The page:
Domi: As a trans masculine, Black, and mixed-race person, how do you feel about the Black Lives Matter demonstrations?
Sayers: To see life ripped from people over and over again is exhausting, rage-inducing, heartbreaking. That rage also comes from deep love, so my experience of the recent surge in Black and Black solidarity uprisings has been one of grief, rage, and radical love and hope. This moment — and its multiple highly publicized state-sanctioned murders of Black people and Black queer people and Black trans people and Black disabled people and Black women and Black elders at the hands of the police or at hands of a broken health system during this pandemic — is more an unveiling of what’s been than a whole new set of conditions; and every tough conversation, every chant, every flame is also a declaration of hope that we will shift the death-dealing conditions of racial capitalism in favor of more livable futures.
Domi: How does the art you create contribute to your life and day-to-day living?
Sayers: I make performance and sculptures. I use art as a way to dive into uncertainties, tensions, overlapping metaphors, and affects that I don’t quite know how to express solely verbally or textually. This takes some pressure off of my writing because I’m less worried about trying to express everything in words when I know I can turn to other mediums both for exploration and expression of ideas and affects. I think it’s all the same project of deepening learning and inviting other people in to build ideas and whole worlds together. Learning fabrication skills is something that came out of pursuing metalwork as an art medium, and I use those skills now to help build gardens. My sculpture practice comes out of trash-picking, and helps me look at old furniture and other would-be trash a little differently such that an old loft bed or some broken up pallets can become a garden bed or some scrap metal can become a clock. Art and making bring me joy and the physical practices help calm my mind and focus my thoughts.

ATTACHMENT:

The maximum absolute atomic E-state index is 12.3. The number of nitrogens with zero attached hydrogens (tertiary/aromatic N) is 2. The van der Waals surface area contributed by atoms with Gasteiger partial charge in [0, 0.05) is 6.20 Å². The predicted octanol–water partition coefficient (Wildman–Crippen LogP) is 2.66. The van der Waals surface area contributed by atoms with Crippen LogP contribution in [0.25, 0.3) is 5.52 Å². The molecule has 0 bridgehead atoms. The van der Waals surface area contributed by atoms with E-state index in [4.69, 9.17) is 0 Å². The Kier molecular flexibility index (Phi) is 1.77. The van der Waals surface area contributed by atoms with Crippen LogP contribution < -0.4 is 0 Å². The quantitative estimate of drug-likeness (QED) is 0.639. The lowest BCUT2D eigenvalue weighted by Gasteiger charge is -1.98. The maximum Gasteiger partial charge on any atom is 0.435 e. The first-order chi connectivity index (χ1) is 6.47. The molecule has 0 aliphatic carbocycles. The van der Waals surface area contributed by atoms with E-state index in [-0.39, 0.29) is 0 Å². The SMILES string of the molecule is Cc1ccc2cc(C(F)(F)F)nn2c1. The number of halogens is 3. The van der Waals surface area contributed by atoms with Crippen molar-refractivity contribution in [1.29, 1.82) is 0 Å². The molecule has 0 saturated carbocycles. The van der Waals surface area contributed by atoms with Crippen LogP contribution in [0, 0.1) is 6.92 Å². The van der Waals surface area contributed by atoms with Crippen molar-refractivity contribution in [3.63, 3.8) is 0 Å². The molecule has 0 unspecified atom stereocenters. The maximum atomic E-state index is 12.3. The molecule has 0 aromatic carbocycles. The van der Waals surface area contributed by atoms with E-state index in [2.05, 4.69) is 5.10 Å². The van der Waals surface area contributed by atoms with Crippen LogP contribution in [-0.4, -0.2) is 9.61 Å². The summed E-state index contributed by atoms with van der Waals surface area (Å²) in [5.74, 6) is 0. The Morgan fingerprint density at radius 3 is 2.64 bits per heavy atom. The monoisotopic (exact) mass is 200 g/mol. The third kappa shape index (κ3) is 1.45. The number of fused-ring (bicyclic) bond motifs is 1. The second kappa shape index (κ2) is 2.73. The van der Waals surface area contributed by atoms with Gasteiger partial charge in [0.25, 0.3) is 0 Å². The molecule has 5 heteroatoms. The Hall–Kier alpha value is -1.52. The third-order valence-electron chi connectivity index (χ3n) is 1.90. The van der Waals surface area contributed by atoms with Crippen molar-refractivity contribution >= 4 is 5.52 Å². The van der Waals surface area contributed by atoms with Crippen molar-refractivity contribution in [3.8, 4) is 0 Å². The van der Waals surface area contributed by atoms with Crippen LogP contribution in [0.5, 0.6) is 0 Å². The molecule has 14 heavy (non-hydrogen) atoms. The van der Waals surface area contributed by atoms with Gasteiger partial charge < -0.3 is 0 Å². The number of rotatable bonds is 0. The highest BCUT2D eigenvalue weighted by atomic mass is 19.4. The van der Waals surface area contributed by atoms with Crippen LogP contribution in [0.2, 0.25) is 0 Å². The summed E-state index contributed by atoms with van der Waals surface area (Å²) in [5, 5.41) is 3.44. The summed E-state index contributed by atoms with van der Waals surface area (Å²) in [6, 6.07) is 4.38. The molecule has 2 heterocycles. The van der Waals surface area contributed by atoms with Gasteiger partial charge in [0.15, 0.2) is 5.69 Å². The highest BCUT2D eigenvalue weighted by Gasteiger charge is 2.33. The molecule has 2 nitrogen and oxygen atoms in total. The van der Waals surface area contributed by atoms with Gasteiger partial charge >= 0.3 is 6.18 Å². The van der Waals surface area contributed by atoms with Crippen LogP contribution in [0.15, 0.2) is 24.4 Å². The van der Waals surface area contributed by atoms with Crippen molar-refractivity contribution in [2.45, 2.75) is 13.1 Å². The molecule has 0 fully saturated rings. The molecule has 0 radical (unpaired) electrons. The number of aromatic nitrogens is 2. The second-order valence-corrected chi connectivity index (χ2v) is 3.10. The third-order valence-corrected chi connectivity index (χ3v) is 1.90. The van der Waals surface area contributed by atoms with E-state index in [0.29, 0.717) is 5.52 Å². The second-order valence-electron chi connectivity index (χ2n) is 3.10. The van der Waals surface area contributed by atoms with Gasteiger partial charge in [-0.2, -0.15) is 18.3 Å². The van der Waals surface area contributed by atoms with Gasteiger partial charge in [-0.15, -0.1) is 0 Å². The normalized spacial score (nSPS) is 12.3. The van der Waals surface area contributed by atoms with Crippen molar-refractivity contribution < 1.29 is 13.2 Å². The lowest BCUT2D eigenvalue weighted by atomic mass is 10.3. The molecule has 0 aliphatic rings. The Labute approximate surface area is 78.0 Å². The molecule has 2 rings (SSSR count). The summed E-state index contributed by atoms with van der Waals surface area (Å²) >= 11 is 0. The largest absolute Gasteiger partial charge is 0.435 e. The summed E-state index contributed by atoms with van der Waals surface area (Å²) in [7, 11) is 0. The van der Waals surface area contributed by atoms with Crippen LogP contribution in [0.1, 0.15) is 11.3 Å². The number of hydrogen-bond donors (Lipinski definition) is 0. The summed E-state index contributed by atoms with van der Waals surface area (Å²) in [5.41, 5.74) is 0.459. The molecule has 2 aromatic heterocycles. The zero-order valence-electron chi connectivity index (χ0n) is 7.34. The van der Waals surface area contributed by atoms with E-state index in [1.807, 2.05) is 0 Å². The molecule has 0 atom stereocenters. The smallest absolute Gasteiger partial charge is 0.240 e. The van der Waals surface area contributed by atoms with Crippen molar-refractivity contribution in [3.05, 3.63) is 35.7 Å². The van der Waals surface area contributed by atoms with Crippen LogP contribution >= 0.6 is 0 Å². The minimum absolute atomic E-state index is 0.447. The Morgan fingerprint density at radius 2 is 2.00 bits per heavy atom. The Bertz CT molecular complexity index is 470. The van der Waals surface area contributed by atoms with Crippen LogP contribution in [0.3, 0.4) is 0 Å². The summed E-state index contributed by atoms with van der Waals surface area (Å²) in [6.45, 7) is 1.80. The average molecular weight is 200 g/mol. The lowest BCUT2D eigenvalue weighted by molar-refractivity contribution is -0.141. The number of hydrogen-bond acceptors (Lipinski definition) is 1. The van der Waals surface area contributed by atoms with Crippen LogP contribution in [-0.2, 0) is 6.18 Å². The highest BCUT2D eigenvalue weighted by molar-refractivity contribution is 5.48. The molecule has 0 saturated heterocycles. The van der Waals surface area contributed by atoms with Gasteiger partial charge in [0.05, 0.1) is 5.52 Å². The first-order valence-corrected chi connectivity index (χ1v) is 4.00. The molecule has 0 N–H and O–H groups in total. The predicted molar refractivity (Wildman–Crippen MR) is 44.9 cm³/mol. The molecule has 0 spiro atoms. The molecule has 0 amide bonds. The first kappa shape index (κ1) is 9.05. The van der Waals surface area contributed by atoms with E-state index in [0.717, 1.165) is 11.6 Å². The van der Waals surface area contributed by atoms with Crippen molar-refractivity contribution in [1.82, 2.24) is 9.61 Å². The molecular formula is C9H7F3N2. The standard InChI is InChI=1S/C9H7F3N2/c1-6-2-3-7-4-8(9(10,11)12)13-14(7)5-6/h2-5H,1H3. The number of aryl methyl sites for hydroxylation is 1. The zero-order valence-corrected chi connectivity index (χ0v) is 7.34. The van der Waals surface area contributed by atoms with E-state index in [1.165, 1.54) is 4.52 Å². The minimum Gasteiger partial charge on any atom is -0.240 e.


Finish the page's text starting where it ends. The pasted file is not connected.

Domi: The Audre Lorde Project also appears to complement the research and your interests. What activities are you engaged with in this community organization for queer people of color?
Sayers: Going through the "Daring to be Powerful" series as a participant and, later, as a facilitator really oriented my relationship to power in that power was once something I was afraid of and rejected and now it’s something I know can be utilized with accountability and attention to form and distribution. I’ve also learned a lot about alternatives to the police by putting them into action while working on community safety teams and wellness teams during events and actions. It’s a place where I’ve built relationships and learned lessons that take precedent over the organization, especially when engaging with the limits of the nonprofit industrial system.
Submitted on: JUN 26, 2020